An automation issue in this context may be that organisations in the printing industry are looking for a way to automate manual checks. One application is a camera system that sees the box on the conveyor belt and recognises the picture on the box. The system compares that picture with the database to then confirm: 'these are Tony's Chocolonely milk chocolate bars and not the dark or hazelnut bars'. ''This is an issue where you don't know in advance what will pass in front of the camera, but you want to recognise it when it does,'' Thomas says. ''For this kind of problem, we show the computer 500 examples of the milk, 500 of the dark, and 500 of the hazelnut wrappers. We then have three types of chocolate bars of which we have 500 images of each wrapper type on a white box in the database.''
With all those examples, the technology is going to train a learning algorithm. ''The software tries to recognise the milk chocolate label on the box, and then it checks whether it has become good at this,'' Thomas explains. ''If it hasn't, it changes all sorts of little numbers and tries again. It's like a baby, who at some point learns that he can grasp something with his hands. He finds out that it is useful and learns from it. That's how a learning algorithm works, too.''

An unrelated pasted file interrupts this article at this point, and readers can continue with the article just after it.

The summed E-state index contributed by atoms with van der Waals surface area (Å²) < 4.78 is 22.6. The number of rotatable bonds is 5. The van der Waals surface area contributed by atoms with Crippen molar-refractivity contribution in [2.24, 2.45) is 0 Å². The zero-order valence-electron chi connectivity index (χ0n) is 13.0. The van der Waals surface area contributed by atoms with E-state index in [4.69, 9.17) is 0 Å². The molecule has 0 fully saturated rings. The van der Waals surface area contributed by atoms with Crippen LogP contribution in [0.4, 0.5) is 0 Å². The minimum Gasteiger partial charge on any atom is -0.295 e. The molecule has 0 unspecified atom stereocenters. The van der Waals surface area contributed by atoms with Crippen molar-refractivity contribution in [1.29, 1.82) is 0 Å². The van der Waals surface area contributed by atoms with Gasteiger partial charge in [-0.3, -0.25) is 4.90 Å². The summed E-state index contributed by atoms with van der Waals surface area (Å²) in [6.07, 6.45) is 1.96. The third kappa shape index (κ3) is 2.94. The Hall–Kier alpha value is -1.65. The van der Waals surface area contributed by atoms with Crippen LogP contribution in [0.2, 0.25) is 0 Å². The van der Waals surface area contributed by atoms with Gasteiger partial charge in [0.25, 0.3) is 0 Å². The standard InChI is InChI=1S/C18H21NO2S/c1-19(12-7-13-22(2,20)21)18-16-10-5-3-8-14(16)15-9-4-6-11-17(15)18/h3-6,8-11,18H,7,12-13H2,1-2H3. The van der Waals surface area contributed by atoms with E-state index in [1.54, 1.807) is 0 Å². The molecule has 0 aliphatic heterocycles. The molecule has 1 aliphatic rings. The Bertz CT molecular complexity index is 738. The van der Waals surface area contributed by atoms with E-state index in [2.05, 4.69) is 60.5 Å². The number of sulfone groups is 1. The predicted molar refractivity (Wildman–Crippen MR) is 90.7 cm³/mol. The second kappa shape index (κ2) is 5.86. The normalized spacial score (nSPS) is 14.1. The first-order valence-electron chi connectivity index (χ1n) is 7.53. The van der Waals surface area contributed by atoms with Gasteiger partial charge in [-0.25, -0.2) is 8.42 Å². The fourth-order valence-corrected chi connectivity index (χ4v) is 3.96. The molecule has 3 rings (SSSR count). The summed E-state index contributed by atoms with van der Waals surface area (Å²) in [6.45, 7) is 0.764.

Practically speaking, you give the computer many examples and instruct the software to train based on those examples. After a while, the network will have learned to recognise the Tony's milk chocolate label on the white box. If you then show it a new picture of a box with a label on it, the system will recognise that it is the milk chocolate label and stick the correct order information on it.
The picture here shows an example of image recognition in combination with AI. The camera has learned to recognise a car.
Back to classic image recognition: feature matching